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Top Tips 2020 – Pay Extra on Mortgage or Pay Yourself, Not Lender?

Article provided by Jason Gaynor

A common financial goal for many of us is to be "debt free", and the biggest debt for most of us is our mortgage.  Paying additional towards principal, or utilizing a 30 year mortgage, while paying the 15 year mortgage payment, are very common methods of accelerating your goal of gaining freedom from home debt.  Another method not as widely utilized is, instead of paying your lender extra principal, but "paying yourself".

Let's take a closer look at both methods of accelerating your debt free goals.  Today, 30 year fixed rate mortgages have an interest rate of approximately 3.75%.  Thus, every dollar of additional principal paid to the lender has a guaranteed fixed return of 3.75%.  Pretty good for a guaranteed return, double the return of most FDIC insured CDs.

However, today's investors rarely utilize guaranteed, FDIC insured investments for growth; stock market based investments, while not guaranteed, can offer a potentially much greater return.  7%, 8%, 9%, or even greater than 10% rates return are common long term rates of return of professionally managed mutual fund investments.  Most of us already own these investments in our 401K or IRA, and these same investments are readily available for other uses, such as a savings account earmarked for paying off a mortgage early.  Clearly, a 7.5% annual return is far more desirable than a 3.75% rate of return.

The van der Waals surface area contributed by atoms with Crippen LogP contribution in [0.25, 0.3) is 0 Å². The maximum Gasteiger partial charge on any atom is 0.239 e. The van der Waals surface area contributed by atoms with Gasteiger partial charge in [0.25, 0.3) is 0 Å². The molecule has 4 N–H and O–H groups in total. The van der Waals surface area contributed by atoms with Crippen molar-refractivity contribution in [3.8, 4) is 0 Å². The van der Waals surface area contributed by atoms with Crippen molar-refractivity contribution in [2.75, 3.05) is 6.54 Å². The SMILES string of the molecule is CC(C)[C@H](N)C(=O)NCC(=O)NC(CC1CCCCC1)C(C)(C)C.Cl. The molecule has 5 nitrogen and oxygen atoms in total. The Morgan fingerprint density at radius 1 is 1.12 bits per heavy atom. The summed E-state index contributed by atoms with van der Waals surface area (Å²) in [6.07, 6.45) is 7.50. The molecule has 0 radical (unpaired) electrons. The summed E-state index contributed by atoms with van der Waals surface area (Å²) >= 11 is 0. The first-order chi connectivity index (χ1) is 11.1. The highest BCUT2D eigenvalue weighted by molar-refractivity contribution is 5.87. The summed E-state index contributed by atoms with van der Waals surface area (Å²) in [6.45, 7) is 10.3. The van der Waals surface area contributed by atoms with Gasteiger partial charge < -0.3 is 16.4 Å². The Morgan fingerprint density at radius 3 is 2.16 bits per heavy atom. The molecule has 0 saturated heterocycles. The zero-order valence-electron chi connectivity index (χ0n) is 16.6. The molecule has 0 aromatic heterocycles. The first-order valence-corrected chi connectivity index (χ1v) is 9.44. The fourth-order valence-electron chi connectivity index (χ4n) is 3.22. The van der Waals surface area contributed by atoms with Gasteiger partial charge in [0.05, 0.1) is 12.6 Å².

The potential impact in this higher savings rate is significant; for instance look at this example of three homeowners who take out a $250,000 30 year mortgage with a fixed rate of 3.75%*:

  • Homeowner A pays the monthly payment of $1158 per month, and pays no additional principal towards the balance of the loan.  After 15 years, the remaining loan balance is $159,206.
  • Homeowner B pays the monthly payment of $1158 per month, and puts forth an additional $599 per month to the principal balance; the equivalent of a 15 year mortgage payment. This additional $107,820 of additional payments accelerates the mortgage payoff tremendously, and have only $14,994 of remaining loan balance after 15 years.
  • Homeowner C pays the monthly payment of $1158 per month, and deposits $599 per month into an investment account that returns an average of 7.5% annually. After 15 years, the account value is $195,281, meaning they can not only pay off their home early, but still have over $36,000 leftover.  In addition, had they chosen to do so, they had adequate funds to pay the mortgage off during the 13th

* calculators provided by

While this savings account may be earmarked for mortgage payoff, it can be used for anything; let's face it, one thing that makes all of us feel more comfortable is the feeling of accessible, liquid savings.

Unplanned expenses are part of life, and also home ownership.  Building a pool of accessible funds can not only help us to meet our financial goals, but also provide some peace of mind.

It’s easy to see the benefits of utilizing market returns to help you pay off your low interest mortgage at an accelerated pace, while providing you some additional liquidity and flexibility for the “what-ifs” of life.  An investment account is easy and incredibly affordable to get started, typically with $50 per month, you can be up and running.  Speak to your financial advisor to gain some additional understanding, and see if this may be a fit for you, and your overall financial plan.

Jason C Gaynor, Registered Representative offering securities, through NYLIFE Securities, LLC, Member FINRA/SIPC, a Licensed Insurance Agency, 7500 College Blvd, Ste 800, Overland Park KS  66210 913-451-9100.  Jason C Gaynor Investment Service LLC is independently owned and operated from NYLIFE Securities LLC and its affiliates.

Supported by Jason C. Gaynor Investment Services, LLC
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